Leinster senior coach calls on Blues to channel frustration from Toulouse defeat into passion play at the RDS
Without doubt, it is the match of the weekend.
While it is likely that Leinster and Toulouse will still both qualify for the knock-outs barring a spectacular final-day collapse, the desire to seek the most favourable qualifying route means that their RDS lunchtime date (1.0) is freighted with significant meaning, whatever the outcome.
Lose, and a potentially perilous path on foreign fields awaits; win, and home comforts can assuredly smooth the passage towards a pivotal final date in Newcastle.
PT Barnum is hardly required to sell it and he wouldn't have to if he tried; the RDS capacity of 18,300 seats have been snapped up and 293 extra positions have also been sold.
These have a restricted view but no matter; each and every one of the lucky punters will be on the edge of their seats, straining for a better look at the epic action.
As far as Stuart Lancaster, a former World Cup coach and a victor against the All Blacks is concerned, this ranks among his most formidable challenges.
"It should be a fantastic game," he enthuses. "Two champions who have won the competition four times each and both at the top of their respective domestic competitions. They've not lost since they played us so it is a big game.
"And playing at home in the RDS, in front of a full house, it certainly the premier game in Europe this week given the quality of the two teams involved.
"They are as good a team, in terms of preparation, that I have coached against." Some boast, that.
Toulouse, having won the reverse tie in a heaving French cauldron, know they can progress to the knock-out stages by winning and depriving their hosts of a losing bonus point; this is perhaps the most unlikely scenario but few would wager a mortgage either way.
From off-load king Joe Tekori to tournament top point-scorer Thomas Ramos, scheming scrum-half Antoine Dupont to pocket-rocket Cheslin Kolbe on the flank, the revived French giants scream menace all over the park.
For Leinster, the ambition is two-fold; mount the defensive barricades without forgetting to unleash some bullets of their own.
"You can't limit yourself to not passing the ball," Lancaster stresses.
"You have to give the guys a licence to play. But it's about playing in the right areas at the right time.
"We'll have a plan, so will they. They prepped really well for us over there and the intercept try was an example.
"We have a high regard for their players and their coaching team because of they way they prepared for us. They're unbeaten since we lost to them too but they are able to change their team like we have.
"And any team that has beaten Toulon 39-0 and drawn from behind with a changed team against Clermont deserves respect."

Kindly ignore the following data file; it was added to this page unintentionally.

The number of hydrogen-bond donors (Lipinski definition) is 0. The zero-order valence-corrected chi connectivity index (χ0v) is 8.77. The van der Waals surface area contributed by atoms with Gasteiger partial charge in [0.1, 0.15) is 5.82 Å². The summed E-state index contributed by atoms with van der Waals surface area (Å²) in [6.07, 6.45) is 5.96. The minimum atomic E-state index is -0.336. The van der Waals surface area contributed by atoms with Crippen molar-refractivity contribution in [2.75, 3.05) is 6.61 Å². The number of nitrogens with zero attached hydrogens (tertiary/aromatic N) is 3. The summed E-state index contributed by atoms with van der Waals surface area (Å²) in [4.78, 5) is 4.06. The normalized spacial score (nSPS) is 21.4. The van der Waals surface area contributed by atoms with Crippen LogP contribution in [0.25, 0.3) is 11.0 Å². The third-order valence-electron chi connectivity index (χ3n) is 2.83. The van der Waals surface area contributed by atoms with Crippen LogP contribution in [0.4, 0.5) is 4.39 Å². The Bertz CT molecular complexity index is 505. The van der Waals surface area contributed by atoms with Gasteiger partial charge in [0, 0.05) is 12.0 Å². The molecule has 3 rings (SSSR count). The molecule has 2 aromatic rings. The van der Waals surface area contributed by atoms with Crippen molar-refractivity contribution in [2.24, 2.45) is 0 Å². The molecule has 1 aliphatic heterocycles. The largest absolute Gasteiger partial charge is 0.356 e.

Of course, the unthinkable prospect for the champions is that defeat on Saturday would severely injure their title defence; they will be, literally, sent to Coventry, requiring a handsome win at Wasps to off-set looming challenges in other pools.
"I'm not even thinking about that," concedes Lancaster. "But if you look at the track record of previous campaigns then you can start when we came top last year with six wins out of six.
"The team that came second out of eight won four and lost two and Saracens, who qualified in eighth position, won three, drew one and lost two. So Saracens qualified last year with 18 points. We're on 15 now and Toulouse are on 17 but that is a dangerous mindset to think that it's OK if you lose.
"It isn't because if you win you have control. But it is still not the end point because you've still got to go to Wasps and win away from home."
Control is the key and that is what Leinster lacked in the away tie, ceding ground in the opening quarter which, although retrieved by the final quarter, was once more frittered away.
"Definitely. You knew at the time. To get yourself back in front and then to lose 28-27? There is a huge frustration really but we channel that.
"Because while we got back in front there were parts of the second half where with the atmosphere and the sense of occasion we made some errors in the second half when we were playing well.
"We missed a lineout, we kicked loosely to them and they counter-attacked and pinned us into the corner.
"Of all the tries they have scored, over half of them are off counter-attack, which is incredible really. Toulouse would have to be in the top five in Europe at the moment, in terms of their running and ability to break and play unstructured rugby.
"We pride ourselves in our ability to play unstructured rugby but they are at a different level. They are outstanding.
"So we need to be controlled and composed but also not be afraid to fire some shots of our own as well." Toulouse will be armed.
"We go without pressure," says Maxime Medard.
"We won our first four European Cup matches, many players will discover the Irish atmosphere. It's always hot there, facing formidable opponents. We will try to do something, to have fun."
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